And I think the trick in there, and that’s obviously something we learned when we started. And I think when you start looking at this as a startup, right, it’s not an easy thing to scale. You need money to do that, obviously. Right? There’s different ways to do this. You can do this with a manufacturing line, you can do this. And we’ve gone through a few of these and we’ve partnered up with some guys, local guys of Africa that we do manufacturing with and so forth. Right? And we’ve tried all the different routes we’ve imported and so forth. And it all goes back to the scalability of the device that you’re doing.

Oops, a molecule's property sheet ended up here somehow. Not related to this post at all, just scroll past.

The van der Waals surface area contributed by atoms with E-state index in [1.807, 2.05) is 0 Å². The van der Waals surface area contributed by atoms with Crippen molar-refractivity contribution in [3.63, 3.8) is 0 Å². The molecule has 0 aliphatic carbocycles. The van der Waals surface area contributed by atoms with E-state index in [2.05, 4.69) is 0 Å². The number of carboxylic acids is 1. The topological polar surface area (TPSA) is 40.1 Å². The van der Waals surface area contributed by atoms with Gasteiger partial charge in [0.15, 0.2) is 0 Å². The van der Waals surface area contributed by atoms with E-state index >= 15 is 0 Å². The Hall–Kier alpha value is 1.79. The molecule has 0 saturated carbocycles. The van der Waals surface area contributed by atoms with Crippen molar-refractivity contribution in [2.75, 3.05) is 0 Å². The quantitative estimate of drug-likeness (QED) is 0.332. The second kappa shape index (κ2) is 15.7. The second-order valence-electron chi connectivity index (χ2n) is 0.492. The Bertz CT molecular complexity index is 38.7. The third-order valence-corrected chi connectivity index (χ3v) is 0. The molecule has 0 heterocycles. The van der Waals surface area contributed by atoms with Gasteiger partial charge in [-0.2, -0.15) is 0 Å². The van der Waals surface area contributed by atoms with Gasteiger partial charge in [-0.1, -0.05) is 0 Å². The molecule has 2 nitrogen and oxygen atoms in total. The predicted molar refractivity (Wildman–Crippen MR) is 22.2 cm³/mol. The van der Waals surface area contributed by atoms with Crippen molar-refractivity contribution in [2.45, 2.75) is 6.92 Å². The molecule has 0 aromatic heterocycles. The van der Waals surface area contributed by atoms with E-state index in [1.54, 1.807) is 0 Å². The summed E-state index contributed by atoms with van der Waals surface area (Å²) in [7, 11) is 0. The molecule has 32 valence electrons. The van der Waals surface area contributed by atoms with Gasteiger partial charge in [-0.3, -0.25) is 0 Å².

17:02

Alti
Right?


17:02

Alti
Is it a one soft thing? Will you have ten or will you have 100 of these devices? Is it something that you’re rolling out for the mass market? Right, you’re talking about a fridge. How many fridges are we looking at? Like 1000. Then you have to be able to scale this.


17:16

Alti
Right?


17:16

Alti
And there’s a lot of factors in that, as you said, lenny. Now let’s say are we doing a fridge for just a long range, wide area, low power type of network, or are we doing a fridge device for high throughput? Right, so now you need to start looking at the different modules, you need to start looking at the electronics, you need to start looking at the enclosure, then you need to start looking at the certifications on all of these devices. Right, which at the end of the day, it adds up to the device cost as well.


17:46

Lenny